Little sight for the blind in Kenya

October 8, 2009 12:00 am

, NAIROBI, Kenya, Oct 8 – Thursday marks World Sight Day but even as the day is celebrated; visually impaired students in Kenya continue to lack basic educational materials like Braille machines, according to the Kenya Society for the Blind.

Executive Director Juliana Kivasu said on Thursday that the government should raise its allocation for children with special needs in the free education programme because they required expensive devices for learning.

“They require a Braille machine which costs approximately Sh45,000, Braille materials and other equipment to make them compete with other sighted students on an equal platform,” Ms Kivasu said in an interview with Capital News.

“You find that when you go to a school it may have 10 visually impaired students but only one Braille machine which is way below the required standards,” she said.

Ms Kivasu said currently, a blind student gets an allocation of Sh4,000 from the government annually out of the required Sh18,000.

She said there was also need for training more teachers to support visual impaired students.

“We have been carrying out capacity empowerment for teachers. This year we have had two sessions where about 250 teachers have acquired the skills to support these children,” she said.

“But I don’t think we have enough skilled teachers for this need because you find some schools with visually impaired students have only one teacher trained to support them,” she added.

The society works in 57 districts across the country where they say they are working with about 1,653 blind students and another 1,417 on home-based programme waiting to join school. However Ms Kivasu said this was not an exhaustive figure because of cultural barriers where some communities believe any form of disability is a curse.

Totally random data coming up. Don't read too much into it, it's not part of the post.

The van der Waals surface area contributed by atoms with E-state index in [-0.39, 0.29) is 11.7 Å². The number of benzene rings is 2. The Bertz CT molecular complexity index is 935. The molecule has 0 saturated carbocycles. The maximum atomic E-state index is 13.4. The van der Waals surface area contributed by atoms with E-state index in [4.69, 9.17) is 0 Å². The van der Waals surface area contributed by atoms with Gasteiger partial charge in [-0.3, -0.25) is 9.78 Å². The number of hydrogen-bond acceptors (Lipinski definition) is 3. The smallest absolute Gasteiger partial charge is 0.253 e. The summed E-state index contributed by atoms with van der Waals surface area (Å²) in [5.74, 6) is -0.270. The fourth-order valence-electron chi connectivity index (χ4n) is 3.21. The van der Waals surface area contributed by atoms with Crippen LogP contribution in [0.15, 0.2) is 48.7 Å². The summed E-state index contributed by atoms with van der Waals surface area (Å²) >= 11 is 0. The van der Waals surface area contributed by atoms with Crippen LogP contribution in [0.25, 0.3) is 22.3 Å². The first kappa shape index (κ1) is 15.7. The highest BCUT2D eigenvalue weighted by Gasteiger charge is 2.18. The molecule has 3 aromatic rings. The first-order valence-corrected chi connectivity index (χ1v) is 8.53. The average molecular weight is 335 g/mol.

She said this had barred them from reaching some children who required assistance in education.

“In addition to that, we are currently embracing the approach of inclusive education whereby we have students with visual impairment going to the same schools the other students are going because we believe that interaction with the sighted students gives them motivation,” she said. 

This year’s event will be marked under the theme “eye health and equal access care”.

Ms Kivasu said the day gave an opportunity to the persons with visual impairment to share their experiences and challenges they face.

She said the national event would be held on Friday in Nanyuki and would be a culmination of a week’s activity of sensitisation and awareness creation.

“We have been having many activities and the main idea is to create awareness on the situation and the support that persons with visual impairment require in terms of eye care rehabilitation and education,” she said.

World Sight Day is an annual day of awareness to focus global attention on blindness, visual impairment and rehabilitation of the visually impaired.

According to the World Health Organisation, visual impairment is most prevalent in men and women 50 years and older globally.

WHO states that while the majority of eye conditions for this age group, such as cataract can be easily treated, in some parts of the world there is still the need to ensure that women and men receive eye care services on an equal basis.

The day is also the main advocacy event for the prevention of blindness and for "Vision 2020: The Right to Sight", a global effort to prevent blindness created by WHO and the International Agency for the Prevention of Blindness.


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